Do you think any national screening programs will incorporate MRI screening for breast cancer soon?
Perhaps, but costs are also important of course. The countries most likely to adopt MRI screening are the Netherlands, the US, Sweden and Norway, but there are other factors besides costs that will come into play. We have provided data on the efficacy, and now it is up to society to decide whether it is practically possible to incorporate MRI into the programs.
What are the challenges involved in using MRI in screening?
A key issue is to make MRI screening cheap enough, and we need to reduce the number of false positives. The issue of access to equipment and radiologists must also be solved. As with the conventional screening programs, training and certification need to be set up.
Another key question to answer with respect to the cost issue is whether it would be possible to use an abbreviated protocol to handle more women per hour. In traditional mammography, we handle ten women per hour and with the full MRI protocol we can only do two, which doesn’t scale.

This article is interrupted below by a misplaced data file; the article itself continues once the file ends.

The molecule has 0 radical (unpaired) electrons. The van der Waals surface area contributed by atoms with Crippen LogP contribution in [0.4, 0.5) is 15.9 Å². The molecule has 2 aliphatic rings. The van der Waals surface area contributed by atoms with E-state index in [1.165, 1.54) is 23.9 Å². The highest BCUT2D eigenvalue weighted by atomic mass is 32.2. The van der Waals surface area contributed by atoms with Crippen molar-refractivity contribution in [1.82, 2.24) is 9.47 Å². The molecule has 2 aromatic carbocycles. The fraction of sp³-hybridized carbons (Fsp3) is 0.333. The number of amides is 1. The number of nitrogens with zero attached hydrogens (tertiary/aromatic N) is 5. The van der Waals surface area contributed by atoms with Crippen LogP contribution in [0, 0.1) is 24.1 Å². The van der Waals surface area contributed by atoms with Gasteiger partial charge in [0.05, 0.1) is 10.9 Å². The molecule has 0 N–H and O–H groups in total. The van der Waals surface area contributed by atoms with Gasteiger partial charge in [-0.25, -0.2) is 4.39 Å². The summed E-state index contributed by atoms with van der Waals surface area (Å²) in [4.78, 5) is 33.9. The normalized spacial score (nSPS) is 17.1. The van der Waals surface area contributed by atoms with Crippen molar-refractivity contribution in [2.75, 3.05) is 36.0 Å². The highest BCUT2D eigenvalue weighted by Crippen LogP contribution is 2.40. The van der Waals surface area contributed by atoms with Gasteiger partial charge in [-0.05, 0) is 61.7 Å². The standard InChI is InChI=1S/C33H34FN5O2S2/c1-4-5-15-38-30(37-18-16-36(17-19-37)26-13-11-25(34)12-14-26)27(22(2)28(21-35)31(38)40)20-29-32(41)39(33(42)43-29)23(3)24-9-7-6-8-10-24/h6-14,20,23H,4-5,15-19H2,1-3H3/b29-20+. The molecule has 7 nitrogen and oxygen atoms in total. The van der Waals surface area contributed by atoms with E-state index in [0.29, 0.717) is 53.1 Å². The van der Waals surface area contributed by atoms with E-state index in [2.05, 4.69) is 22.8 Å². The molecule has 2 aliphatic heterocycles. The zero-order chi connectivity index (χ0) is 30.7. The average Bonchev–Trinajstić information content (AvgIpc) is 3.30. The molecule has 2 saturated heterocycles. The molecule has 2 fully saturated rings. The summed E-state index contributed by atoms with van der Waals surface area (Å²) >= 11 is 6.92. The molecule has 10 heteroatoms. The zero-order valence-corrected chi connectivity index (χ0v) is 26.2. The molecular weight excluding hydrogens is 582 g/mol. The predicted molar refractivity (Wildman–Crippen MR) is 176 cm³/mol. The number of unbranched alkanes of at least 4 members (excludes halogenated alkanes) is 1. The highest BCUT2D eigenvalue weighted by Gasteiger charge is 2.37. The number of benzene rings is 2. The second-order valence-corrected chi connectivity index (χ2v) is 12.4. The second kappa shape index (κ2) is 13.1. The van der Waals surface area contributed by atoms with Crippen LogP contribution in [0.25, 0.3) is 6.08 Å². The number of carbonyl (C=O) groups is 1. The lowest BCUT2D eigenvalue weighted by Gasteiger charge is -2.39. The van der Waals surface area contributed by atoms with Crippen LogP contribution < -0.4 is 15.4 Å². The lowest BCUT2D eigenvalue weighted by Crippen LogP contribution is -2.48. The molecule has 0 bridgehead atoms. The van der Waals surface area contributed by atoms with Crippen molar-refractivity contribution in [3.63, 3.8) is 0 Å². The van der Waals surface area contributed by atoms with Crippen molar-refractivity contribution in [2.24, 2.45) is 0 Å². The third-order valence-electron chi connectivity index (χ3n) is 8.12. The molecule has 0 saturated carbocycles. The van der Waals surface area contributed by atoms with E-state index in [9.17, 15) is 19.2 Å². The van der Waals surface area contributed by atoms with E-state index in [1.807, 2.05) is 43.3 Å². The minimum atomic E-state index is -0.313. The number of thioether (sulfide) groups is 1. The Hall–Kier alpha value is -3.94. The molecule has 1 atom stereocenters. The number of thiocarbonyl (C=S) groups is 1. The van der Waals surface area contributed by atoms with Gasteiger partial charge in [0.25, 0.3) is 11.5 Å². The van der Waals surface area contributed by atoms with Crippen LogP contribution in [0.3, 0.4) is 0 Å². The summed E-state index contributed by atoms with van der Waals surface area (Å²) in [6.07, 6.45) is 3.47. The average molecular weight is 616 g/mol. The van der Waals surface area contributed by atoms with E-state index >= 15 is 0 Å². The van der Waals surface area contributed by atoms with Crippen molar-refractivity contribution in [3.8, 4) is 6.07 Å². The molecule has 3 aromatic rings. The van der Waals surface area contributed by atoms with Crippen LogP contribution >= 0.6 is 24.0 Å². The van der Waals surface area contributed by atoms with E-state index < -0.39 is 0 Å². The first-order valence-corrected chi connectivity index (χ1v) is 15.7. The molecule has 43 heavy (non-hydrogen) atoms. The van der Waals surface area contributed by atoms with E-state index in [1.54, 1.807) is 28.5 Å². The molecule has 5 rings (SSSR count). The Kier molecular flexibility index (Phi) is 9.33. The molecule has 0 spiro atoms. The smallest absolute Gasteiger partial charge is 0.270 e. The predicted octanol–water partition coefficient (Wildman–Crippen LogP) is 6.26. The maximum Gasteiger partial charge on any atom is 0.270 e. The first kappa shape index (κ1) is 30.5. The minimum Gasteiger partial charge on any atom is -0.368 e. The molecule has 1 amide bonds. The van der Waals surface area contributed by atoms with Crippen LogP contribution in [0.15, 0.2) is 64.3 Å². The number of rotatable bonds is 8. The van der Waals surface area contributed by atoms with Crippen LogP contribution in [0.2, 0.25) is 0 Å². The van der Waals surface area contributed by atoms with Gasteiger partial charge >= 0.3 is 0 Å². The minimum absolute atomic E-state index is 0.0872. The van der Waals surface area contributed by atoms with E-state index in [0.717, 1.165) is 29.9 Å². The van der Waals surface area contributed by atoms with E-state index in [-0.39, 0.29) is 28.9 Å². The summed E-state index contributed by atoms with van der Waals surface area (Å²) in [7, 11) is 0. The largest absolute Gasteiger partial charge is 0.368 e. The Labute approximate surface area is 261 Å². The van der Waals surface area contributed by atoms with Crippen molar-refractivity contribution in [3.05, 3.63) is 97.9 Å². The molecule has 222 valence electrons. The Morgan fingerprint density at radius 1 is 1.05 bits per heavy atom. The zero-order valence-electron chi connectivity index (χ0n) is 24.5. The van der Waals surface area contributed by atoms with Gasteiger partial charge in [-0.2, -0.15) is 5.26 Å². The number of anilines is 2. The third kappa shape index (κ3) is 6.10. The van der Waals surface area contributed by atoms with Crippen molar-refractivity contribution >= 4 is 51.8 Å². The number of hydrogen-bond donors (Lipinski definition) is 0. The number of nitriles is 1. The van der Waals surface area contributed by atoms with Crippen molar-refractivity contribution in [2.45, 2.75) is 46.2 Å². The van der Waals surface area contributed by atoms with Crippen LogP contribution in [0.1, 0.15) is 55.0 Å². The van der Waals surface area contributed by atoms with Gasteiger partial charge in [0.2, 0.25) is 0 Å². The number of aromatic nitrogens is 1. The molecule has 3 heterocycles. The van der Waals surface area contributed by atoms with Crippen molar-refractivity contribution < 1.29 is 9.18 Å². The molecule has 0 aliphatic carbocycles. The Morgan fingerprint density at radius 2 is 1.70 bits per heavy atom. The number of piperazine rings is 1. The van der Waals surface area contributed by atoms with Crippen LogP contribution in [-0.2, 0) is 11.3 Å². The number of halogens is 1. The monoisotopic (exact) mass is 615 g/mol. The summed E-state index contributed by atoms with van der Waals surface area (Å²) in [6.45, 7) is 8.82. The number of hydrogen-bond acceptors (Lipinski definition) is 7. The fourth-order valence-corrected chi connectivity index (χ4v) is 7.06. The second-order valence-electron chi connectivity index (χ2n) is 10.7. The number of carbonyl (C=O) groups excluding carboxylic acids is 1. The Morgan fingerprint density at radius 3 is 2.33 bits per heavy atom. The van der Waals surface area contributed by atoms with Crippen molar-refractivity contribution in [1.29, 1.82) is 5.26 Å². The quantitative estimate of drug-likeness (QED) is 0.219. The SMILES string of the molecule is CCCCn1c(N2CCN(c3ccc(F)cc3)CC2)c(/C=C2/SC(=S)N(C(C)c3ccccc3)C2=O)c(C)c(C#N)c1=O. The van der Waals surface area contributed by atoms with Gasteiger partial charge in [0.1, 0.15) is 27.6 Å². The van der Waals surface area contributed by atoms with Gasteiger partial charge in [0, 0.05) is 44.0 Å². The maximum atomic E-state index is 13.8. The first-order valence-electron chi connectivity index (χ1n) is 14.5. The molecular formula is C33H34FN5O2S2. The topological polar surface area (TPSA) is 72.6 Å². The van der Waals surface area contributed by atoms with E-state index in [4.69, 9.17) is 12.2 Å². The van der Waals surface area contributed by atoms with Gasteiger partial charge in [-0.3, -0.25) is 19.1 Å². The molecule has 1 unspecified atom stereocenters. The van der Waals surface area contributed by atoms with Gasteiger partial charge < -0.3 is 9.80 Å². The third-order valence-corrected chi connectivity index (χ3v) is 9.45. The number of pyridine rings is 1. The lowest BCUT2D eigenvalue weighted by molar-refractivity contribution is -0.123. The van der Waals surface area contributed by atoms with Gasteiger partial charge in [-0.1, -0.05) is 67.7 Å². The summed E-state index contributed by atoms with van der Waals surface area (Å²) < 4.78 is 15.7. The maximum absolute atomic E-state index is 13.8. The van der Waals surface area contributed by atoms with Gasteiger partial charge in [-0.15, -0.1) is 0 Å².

What other studies do you believe are needed to solve these challenges?
A cost-effectiveness analysis is currently being performed. And we are looking into whether AI might be a helpful technique for filtering out false positives to help make MRI screening affordable.
Dr. Wouter Veldhuis and team behind the DENSE study when presenting the key findings at RSNA 2019 in Chicago, USA.
From another angle
The study has received considerable attention around the world. To gain another perspective, we looked at the views of another world-leading researcher in breast cancer, Sophia Zackrisson, MD, PhD, at Skåne University Hospital in Lund, Sweden.
In an article, she describes her enthusiasm about the results, but she is also concerned about the number of false positive findings. It is important to wait for the final results of the second round of the DENSE trial because the number of false positives is expected to be significantly lower.